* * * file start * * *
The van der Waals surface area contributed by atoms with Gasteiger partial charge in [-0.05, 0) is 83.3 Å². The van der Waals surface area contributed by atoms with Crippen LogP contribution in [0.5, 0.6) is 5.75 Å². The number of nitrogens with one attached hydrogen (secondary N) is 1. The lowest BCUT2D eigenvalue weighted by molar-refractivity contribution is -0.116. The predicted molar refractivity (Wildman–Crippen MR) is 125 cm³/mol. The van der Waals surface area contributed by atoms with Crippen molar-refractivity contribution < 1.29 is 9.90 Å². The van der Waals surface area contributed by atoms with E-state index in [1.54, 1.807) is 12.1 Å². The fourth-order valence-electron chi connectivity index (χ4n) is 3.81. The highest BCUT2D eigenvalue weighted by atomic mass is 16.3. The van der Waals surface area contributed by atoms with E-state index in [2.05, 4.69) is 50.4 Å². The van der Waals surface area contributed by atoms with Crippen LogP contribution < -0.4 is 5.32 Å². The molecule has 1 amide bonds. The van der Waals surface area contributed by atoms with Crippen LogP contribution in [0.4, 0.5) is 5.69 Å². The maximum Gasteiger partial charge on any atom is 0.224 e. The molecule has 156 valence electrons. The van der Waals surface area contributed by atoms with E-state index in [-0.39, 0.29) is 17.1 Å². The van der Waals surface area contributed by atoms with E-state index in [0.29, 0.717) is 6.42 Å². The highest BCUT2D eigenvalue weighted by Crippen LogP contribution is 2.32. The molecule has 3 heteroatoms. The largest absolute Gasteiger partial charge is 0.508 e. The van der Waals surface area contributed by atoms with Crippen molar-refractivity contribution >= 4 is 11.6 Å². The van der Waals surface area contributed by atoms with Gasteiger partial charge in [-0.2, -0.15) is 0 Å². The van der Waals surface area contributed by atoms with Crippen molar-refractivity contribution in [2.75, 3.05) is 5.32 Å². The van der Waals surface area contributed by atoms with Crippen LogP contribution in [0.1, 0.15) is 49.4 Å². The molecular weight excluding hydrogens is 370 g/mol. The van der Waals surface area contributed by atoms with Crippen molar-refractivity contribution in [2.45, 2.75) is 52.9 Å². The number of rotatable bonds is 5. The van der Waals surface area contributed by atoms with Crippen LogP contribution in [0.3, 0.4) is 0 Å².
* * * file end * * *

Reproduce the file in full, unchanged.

The van der Waals surface area contributed by atoms with Gasteiger partial charge in [-0.05, 0) is 83.3 Å². The van der Waals surface area contributed by atoms with Crippen LogP contribution in [0.5, 0.6) is 5.75 Å². The number of nitrogens with one attached hydrogen (secondary N) is 1. The lowest BCUT2D eigenvalue weighted by molar-refractivity contribution is -0.116. The predicted molar refractivity (Wildman–Crippen MR) is 125 cm³/mol. The van der Waals surface area contributed by atoms with Crippen molar-refractivity contribution < 1.29 is 9.90 Å². The van der Waals surface area contributed by atoms with E-state index in [1.54, 1.807) is 12.1 Å². The fourth-order valence-electron chi connectivity index (χ4n) is 3.81. The highest BCUT2D eigenvalue weighted by atomic mass is 16.3. The van der Waals surface area contributed by atoms with E-state index in [2.05, 4.69) is 50.4 Å². The van der Waals surface area contributed by atoms with Crippen LogP contribution < -0.4 is 5.32 Å². The molecule has 1 amide bonds. The van der Waals surface area contributed by atoms with Crippen LogP contribution in [0.4, 0.5) is 5.69 Å². The maximum Gasteiger partial charge on any atom is 0.224 e. The molecule has 156 valence electrons. The van der Waals surface area contributed by atoms with E-state index in [-0.39, 0.29) is 17.1 Å². The van der Waals surface area contributed by atoms with E-state index in [0.29, 0.717) is 6.42 Å². The highest BCUT2D eigenvalue weighted by Crippen LogP contribution is 2.32. The molecule has 3 heteroatoms. The largest absolute Gasteiger partial charge is 0.508 e. The van der Waals surface area contributed by atoms with Crippen molar-refractivity contribution >= 4 is 11.6 Å². The van der Waals surface area contributed by atoms with Gasteiger partial charge in [-0.2, -0.15) is 0 Å². The van der Waals surface area contributed by atoms with Crippen molar-refractivity contribution in [2.75, 3.05) is 5.32 Å². The van der Waals surface area contributed by atoms with Crippen LogP contribution in [0.1, 0.15) is 49.4 Å². The molecular weight excluding hydrogens is 370 g/mol. The van der Waals surface area contributed by atoms with Crippen molar-refractivity contribution in [2.45, 2.75) is 52.9 Å². The number of rotatable bonds is 5. The van der Waals surface area contributed by atoms with Crippen LogP contribution in [0.3, 0.4) is 0 Å².